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IT back in fashion T

his time last year, most minds were still fi rmly set on saving money and stripping cost out of retail operations in the face of unprecedented economic uncertainty. As we close out the fi rst quarter of this year, I detect a positive shift in attitudes towards retail IT spending. Coming hot on the heels of all the major regional retail technology trade shows, there seems to be more willingness to look at how IT can deliver effi ciencies in the back offi ce and multichannel innovation front-of-house. As reported in the last, January/February 2012

issue of Retail Technology magazine, National Retail Federation (NRF) annual expo and convention in New York this January was extremely well attended. At the event a number of vendors told me that demand was high for instore technology that could bridge the gap between ‘clicks and mortar’ and capitalise on the explosion in consumer smartphone penetration. The difference between this and the last few year’s shows was that retailers weren’t just browsing, they were there to buy. This is why our annual ‘multichannel retailing’

Member of the Audit Bureau of Circulations 7,092 Jan 10 – Dec 10

ISSN No 1359-0146

feature (from page 12) will hopefully provide a timely guide to what trends technologies are likely to shape the shopping journeys and supply chain processes across stores, online, mobile, call centre, catalogue and every other retail channel. The technologies that emerged as having biggest return on investment included the integration of electronic point-of-sale and online systems to facilitate ‘click & collect’ services; new online customer communication features, like dynamic media, live chat and sales feedback mechanisms; and, of course, retail management software suites for joining back-offi ce processes up around the customer experience. It may, however, be easier to justify IT spending on customer-facing systems than ones that safeguard the bottom line. But again, the issue’s annual loss prevention and security feature (from page 21) proves that a number of savvy retailers see the protection of sensitive data as not only protecting their business, but also strategically protecting customer relationships by safeguarding the integrity of their brand. These retailers also recognise that, as more consumers embrace technology during the shopping journey, cyber thieves and fraudsters are determinedly coming up with more sophisticated ways to steal from or compromise consumers and retailers alike. While IT security spending may never fall out of fashion thanks to security and privacy regulations from the likes of the Payment Card Industry and European Union, the strength of implementation examples in this year’s loss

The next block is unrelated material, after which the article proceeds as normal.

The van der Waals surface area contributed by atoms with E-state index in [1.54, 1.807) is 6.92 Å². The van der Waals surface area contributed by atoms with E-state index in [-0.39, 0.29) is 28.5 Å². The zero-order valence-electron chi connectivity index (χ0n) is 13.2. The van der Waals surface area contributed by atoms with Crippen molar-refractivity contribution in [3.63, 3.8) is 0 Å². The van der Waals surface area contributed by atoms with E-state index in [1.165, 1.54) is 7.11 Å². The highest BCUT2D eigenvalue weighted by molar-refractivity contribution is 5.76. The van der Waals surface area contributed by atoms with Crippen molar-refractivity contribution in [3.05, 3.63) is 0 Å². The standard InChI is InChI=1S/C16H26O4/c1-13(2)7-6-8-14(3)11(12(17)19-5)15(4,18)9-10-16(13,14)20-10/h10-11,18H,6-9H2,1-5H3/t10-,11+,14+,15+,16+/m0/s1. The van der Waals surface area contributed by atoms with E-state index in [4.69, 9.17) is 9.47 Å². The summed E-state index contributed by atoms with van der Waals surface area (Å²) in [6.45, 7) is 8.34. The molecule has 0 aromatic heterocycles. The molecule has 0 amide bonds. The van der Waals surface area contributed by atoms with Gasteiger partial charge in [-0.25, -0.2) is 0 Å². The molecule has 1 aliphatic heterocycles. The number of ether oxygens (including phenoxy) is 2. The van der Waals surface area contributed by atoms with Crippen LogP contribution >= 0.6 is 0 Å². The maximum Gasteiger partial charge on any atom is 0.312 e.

prevention and security feature also demonstrates how retailers can no longer afford to neglect IT-enabled operational and support systems. This was also evidenced by the strong attendance at the second major regional retail IT event this year – EuroCIS in Düsseldorf (Events, page 11). Again attendance was up and retailers seemed eager to learn best practice from other successful implementations and also put these learnings into practice with new IT investments of their own. Knowing how busy most of Retail Technology’s

readers usually are, we try to fi lter the important deals and report on the trends from major trade shows, so you don’t have to. But the upcoming second Retail Business Technology Expo, taking place in Earls Court next week (13 to 14 March) is local and vast enough not to miss. As one of the show’s media partners, this issue of Retail Technology also features a preview of just some of the hundreds of exhibitors setting out their stalls at the UK retail IT trade show so you can go forearmed to get the best out of the biggest UK gathering of retail technologists of the year so far. Only time will tell whether all the positive discussions, pilots and IT implementations highlighted here will prove successful. But I think retailers are realising that they will never know until they try. And it is only those retailers that were able to optimise existing IT systems to weather the worst of ongoing economic storm that are now in a position to invest and innovate on top of leaner and more effi cient operations. The difference nowadays is that, if they don’t try and move more quickly to respond to rapidly evolving customer demand, chances are much higher that they will get left behind.

Miya Knights Editor

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